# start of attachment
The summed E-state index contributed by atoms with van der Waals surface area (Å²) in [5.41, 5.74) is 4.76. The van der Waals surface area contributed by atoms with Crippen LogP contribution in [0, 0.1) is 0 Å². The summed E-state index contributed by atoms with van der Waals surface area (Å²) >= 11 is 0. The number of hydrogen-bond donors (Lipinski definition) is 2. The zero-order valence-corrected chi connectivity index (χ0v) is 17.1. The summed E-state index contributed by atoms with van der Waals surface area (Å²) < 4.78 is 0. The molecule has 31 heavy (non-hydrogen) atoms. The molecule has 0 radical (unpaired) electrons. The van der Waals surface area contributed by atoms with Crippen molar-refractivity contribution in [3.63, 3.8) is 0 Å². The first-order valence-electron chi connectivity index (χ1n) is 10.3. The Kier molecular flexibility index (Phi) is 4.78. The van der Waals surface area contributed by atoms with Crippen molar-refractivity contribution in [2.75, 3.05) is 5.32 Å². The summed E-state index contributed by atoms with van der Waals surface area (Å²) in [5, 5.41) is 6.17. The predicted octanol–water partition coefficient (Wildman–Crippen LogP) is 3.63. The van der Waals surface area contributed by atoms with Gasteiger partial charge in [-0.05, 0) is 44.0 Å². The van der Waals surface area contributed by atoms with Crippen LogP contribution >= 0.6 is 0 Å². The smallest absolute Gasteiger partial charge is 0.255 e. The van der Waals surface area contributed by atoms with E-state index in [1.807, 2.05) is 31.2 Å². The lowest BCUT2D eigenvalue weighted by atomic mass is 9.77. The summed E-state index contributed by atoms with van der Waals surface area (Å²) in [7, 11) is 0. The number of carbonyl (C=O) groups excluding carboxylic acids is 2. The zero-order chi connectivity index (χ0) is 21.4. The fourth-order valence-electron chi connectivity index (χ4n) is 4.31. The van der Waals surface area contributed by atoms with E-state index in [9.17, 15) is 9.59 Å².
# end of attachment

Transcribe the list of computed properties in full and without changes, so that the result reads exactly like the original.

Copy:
The summed E-state index contributed by atoms with van der Waals surface area (Å²) in [5.41, 5.74) is 4.76. The van der Waals surface area contributed by atoms with Crippen LogP contribution in [0, 0.1) is 0 Å². The summed E-state index contributed by atoms with van der Waals surface area (Å²) >= 11 is 0. The number of hydrogen-bond donors (Lipinski definition) is 2. The zero-order valence-corrected chi connectivity index (χ0v) is 17.1. The summed E-state index contributed by atoms with van der Waals surface area (Å²) < 4.78 is 0. The molecule has 31 heavy (non-hydrogen) atoms. The molecule has 0 radical (unpaired) electrons. The van der Waals surface area contributed by atoms with Crippen molar-refractivity contribution in [3.63, 3.8) is 0 Å². The first-order valence-electron chi connectivity index (χ1n) is 10.3. The Kier molecular flexibility index (Phi) is 4.78. The van der Waals surface area contributed by atoms with Crippen molar-refractivity contribution in [2.75, 3.05) is 5.32 Å². The summed E-state index contributed by atoms with van der Waals surface area (Å²) in [5, 5.41) is 6.17. The predicted octanol–water partition coefficient (Wildman–Crippen LogP) is 3.63. The van der Waals surface area contributed by atoms with Gasteiger partial charge in [-0.05, 0) is 44.0 Å². The van der Waals surface area contributed by atoms with Crippen LogP contribution >= 0.6 is 0 Å². The smallest absolute Gasteiger partial charge is 0.255 e. The van der Waals surface area contributed by atoms with E-state index in [1.807, 2.05) is 31.2 Å². The lowest BCUT2D eigenvalue weighted by atomic mass is 9.77. The summed E-state index contributed by atoms with van der Waals surface area (Å²) in [7, 11) is 0. The number of carbonyl (C=O) groups excluding carboxylic acids is 2. The zero-order chi connectivity index (χ0) is 21.4. The fourth-order valence-electron chi connectivity index (χ4n) is 4.31. The van der Waals surface area contributed by atoms with E-state index in [9.17, 15) is 9.59 Å².